Genetic Consequences of Biologically Altered Environments.
Evolvable traits of organisms can alter the environment those organisms experience. While it is well appreciated that those modified environments can influence natural selection to which organisms are exposed, they can also influence the expression of genetic variances and covariances of traits under selection. When genetic variance and covariance change in response to changes in the evolving, modified environment, rates and outcomes of evolution also change. Here we discuss the basic mechanisms whereby organisms modify their environments, review how those modified environments have been shown to alter genetic variance and covariance, and discuss potential evolutionary consequences of such dynamics. With these dynamics, responses to selection can be more rapid and sustained, leading to more extreme phenotypes, or they can be slower and truncated, leading to more conserved phenotypes. Patterns of correlated selection can also change, leading to greater or less evolutionary independence of traits, or even causing convergence or divergence of traits, even when selection on them is consistent across environments. Developing evolutionary models that incorporate changes in genetic variances and covariances when environments themselves evolve requires developing methods to predict how genetic parameters respond to environments-frequently multifactorial environments. It also requires a population-level analysis of how traits of collections of individuals modify environments for themselves and/or others in a population, possibly in spatially explicit ways. Despite the challenges of elucidating the mechanisms and nuances of these processes, even qualitative predictions of how environment-modifying traits alter evolutionary potential are likely to improve projections of evolutionary outcomes.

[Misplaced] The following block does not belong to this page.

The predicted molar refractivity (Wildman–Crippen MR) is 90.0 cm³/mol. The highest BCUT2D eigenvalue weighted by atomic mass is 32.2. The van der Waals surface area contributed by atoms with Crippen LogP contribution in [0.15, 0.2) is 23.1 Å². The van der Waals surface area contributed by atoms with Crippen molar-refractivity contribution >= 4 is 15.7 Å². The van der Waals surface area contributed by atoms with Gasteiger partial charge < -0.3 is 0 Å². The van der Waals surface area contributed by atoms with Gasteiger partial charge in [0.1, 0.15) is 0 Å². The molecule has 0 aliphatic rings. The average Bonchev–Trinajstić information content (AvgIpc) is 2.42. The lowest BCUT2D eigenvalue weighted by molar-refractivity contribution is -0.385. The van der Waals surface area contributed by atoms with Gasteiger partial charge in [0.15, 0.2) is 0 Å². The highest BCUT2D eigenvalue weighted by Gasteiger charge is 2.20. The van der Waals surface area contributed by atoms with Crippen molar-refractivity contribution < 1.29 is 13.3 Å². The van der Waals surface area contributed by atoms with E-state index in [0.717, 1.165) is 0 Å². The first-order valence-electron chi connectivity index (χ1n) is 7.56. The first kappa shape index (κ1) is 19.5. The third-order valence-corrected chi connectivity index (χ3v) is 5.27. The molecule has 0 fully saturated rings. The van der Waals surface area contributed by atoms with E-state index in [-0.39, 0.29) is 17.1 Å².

D'Aguillo, M; Hazelwood, C; Quarles, B; Donohue, K
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